Discovering bugs by tying flies – College Information Community

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Northview – Two years ago, when some of the district’s field students first stepped into the Rogue River and tried fly fishing, they used ties from members of Trout Unlimited, the professional organization that ran the class.

The next time the third and fourth graders cast their lines, they could use flies that they tied themselves.

Rich Youngberg, the district’s outdoor adventure coordinator, recently introduced students to a brief introduction to entomology, or more specifically aquatic macroinvertebrates, a word that third grader Hayden Borek knew: “bugs,” he said. “Insects.”

Emery Corpe-Edgerly cuts off some excess marabou (feathers)

In response to Youngberg’s question: “What do all macroinvertebrates have in common?” Hayden guessed: “You have wings?”

Klarer Youngberg: “Good guess, but not entirely. These are beetles without a backbone. “

Before the students created their own bow ties, Youngberg told them it was important that these replicas look like the real thing. Macroinvertebrate flies are widely used by fly fishing enthusiasts because their presence indicates the health of rivers and streams – and therefore an abundant fish population.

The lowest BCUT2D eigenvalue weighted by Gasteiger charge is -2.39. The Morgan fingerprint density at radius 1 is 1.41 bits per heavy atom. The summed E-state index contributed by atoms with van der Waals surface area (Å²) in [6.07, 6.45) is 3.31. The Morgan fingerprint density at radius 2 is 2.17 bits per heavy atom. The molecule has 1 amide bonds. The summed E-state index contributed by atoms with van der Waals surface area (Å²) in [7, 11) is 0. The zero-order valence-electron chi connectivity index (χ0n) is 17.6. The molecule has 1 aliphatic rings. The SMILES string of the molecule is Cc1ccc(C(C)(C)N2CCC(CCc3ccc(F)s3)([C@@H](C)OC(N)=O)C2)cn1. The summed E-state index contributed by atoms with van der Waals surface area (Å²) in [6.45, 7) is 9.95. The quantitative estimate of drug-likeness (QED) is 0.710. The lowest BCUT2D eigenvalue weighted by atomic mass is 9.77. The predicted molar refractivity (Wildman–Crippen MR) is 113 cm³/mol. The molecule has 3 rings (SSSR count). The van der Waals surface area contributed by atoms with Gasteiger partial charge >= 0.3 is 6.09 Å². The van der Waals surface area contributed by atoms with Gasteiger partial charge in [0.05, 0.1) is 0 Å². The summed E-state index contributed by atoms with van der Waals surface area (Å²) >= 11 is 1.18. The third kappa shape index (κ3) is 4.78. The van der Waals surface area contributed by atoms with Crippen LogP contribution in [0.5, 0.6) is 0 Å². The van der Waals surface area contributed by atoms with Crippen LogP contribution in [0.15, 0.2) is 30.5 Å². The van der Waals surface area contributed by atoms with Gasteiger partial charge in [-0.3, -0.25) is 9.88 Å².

In groups of five, the students sat in front of a vise that held the hook on which they would build their fly. They wrapped marabou turkey feathers, saddle rooster rooster feathers, and chenille lightning bolts, simulating the wobbly beetles.

Hayden, who said he has already caught “about 2,000 trout,” said he could use his when going deep-sea fishing. Third grader Zia Duffing looked at her creation and said she would likely hang it over the lower bunk bed at home where she sleeps.

Ayla Whetstone shows the fly tying handout

Youngberg, who runs a fly fishing club in high school, said this was the first time he had run a fly tying class with students this young.

“I learned a lot about my teaching skills and fitting out by doing it with younger students,” he said.

And they didn’t just hone soft skills like patience, listening, following instructions, and the importance of practice: “What’s great is they’re using their fine motor skills,” he said. “I’m sure I’m happy with the end results, but it’s not about the end result. It’s their enthusiasm and that they want to do more. “

Fly tying will resume in the spring as students delve deeper into the study of entomology and macroinvertebrates. Youngberg hopes they can visit a river or stream to try out their casting skills, explore water health, and incorporate art by drawing what they encounter.

“The kids always love that,” he said. “They are just excited about anything to do with mistakes.”